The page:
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Turnout advice

This is a discussion on Turnout advice within the Horse Training forums, part of the Training Horses category

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        08-09-2011, 01:19 PM
      #11
    Showing
    Yes, I do board, but our BO is adamant about horses being respectful and people being safe, so he has said many times that if you need to smack another horse with a lead rope to keep yourself safe and to keep the horse respectful, do it. That being said, I have seen the turnout guys (who are boarders themselves) smack obnoxious horses with a lead rope to get them to move or to leave a "weaker" horse alone. The only "rule" is that you don't hit them in the face or near the face. When I flipped the lead rope at Willie and Bo, I made sure to aim for their chest or flank (whichever presented itself to me).

    Most of the geldings in turnout are respectful and will walk away once you've chosen a horse to halter. My friend's arab gelding, who is best friends with Aires, was being a little pushy and clingy with me but all I had to do was point and say "CJ, go away" and he wandered off and didn't bother us. Of course, most of the other geldings are worked with every day or are older and know the rules. Willie is young (I think he's maybe 4) and I have seen his owner at the barn once in the two and a half months I've boarded there. She doesn't ride him, nor does anyone else. He stands in his stall unless he's turned out. So, I'm kind of not surprised he has bad/pushy ground manners (he's even pushy in-hand).

    If this type of situation arises again, I will carry that lunge whip with me when I go to get Aires.
         
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        08-09-2011, 01:31 PM
      #12
    Showing
    I used to board (for 3 weeks, that was enough) at the place where BO didn't care about how horses are treated at all (moreover she let them out to run to the feeding buckets outside the fields just loose). So when you tried to take the horse out there were like 5 or 7 waiting on gate to run through you. And yes, I witnessed it happening several times (when they just knocked through the gate dumping the person in mud... very scary). So... It was no choice but keeping a long whip handy. Needless to say I left the barn as soon as I found another one to board. What I'm trying to say is it all depends on place. Your safety is the most important and shouldn't be taking lightly.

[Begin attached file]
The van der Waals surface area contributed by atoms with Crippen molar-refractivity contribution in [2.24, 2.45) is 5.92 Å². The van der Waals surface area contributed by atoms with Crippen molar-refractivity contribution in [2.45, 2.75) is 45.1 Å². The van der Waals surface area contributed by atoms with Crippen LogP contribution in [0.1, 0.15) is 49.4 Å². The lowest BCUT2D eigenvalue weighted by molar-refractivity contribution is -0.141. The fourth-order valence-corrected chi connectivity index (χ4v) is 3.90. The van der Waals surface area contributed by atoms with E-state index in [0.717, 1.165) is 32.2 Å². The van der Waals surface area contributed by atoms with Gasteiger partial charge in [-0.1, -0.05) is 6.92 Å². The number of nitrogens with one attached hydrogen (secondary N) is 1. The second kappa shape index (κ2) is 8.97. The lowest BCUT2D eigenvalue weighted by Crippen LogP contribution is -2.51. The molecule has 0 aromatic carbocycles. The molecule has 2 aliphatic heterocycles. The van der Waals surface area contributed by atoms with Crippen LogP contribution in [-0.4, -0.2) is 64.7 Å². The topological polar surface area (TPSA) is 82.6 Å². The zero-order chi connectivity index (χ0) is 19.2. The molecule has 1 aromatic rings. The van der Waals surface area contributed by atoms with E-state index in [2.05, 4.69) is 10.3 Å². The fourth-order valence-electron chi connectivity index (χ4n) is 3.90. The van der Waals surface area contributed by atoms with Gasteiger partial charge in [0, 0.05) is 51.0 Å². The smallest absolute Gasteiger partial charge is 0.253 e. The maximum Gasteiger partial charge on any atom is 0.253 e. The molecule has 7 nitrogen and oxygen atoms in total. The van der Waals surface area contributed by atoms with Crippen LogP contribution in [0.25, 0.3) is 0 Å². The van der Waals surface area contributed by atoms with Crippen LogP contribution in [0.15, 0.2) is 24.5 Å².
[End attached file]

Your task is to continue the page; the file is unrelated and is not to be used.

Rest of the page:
08-09-2011, 01:42 PM
      #13
    Showing
    Generally speaking, I wait until the other horses are in before I go get Aires. Or if I know I'm going to work him, I don't turn him out until after we're done. It was a habit I got into with my old gelding. Yesterday, however, was kind of a fluke. I found a saddle at a local tack shop I wanted to try on him, so I went and grabbed him real quick.

    We've only had the problem of horses being pushy and putting me in danger once and it was a COMPLETELY different situation. There were two arab geldings turned out with everyone who were ganging up and bullying just about everyone in the turnout. I went to get Aires and had to walk to the other side of the turnout to get him (this was before he learned to come to the gate). The two arabs that were being bullies started going after one of the older horses (another arab) and the older horse sought me out for protection. Needless to say, I was caught in the middle of three galloping, disrespectful horses who kept coming straight at me and then would swerve away at the last second (one of them almost didn't swerve in time, so I actually had to jump outside the fence to avoid being run over). At that point, I resorted to rock throwing to get them to leave me alone. This was an extreme case, though, and those two arabs have never been turned out together again, so it has never happened again, to me or anyone else.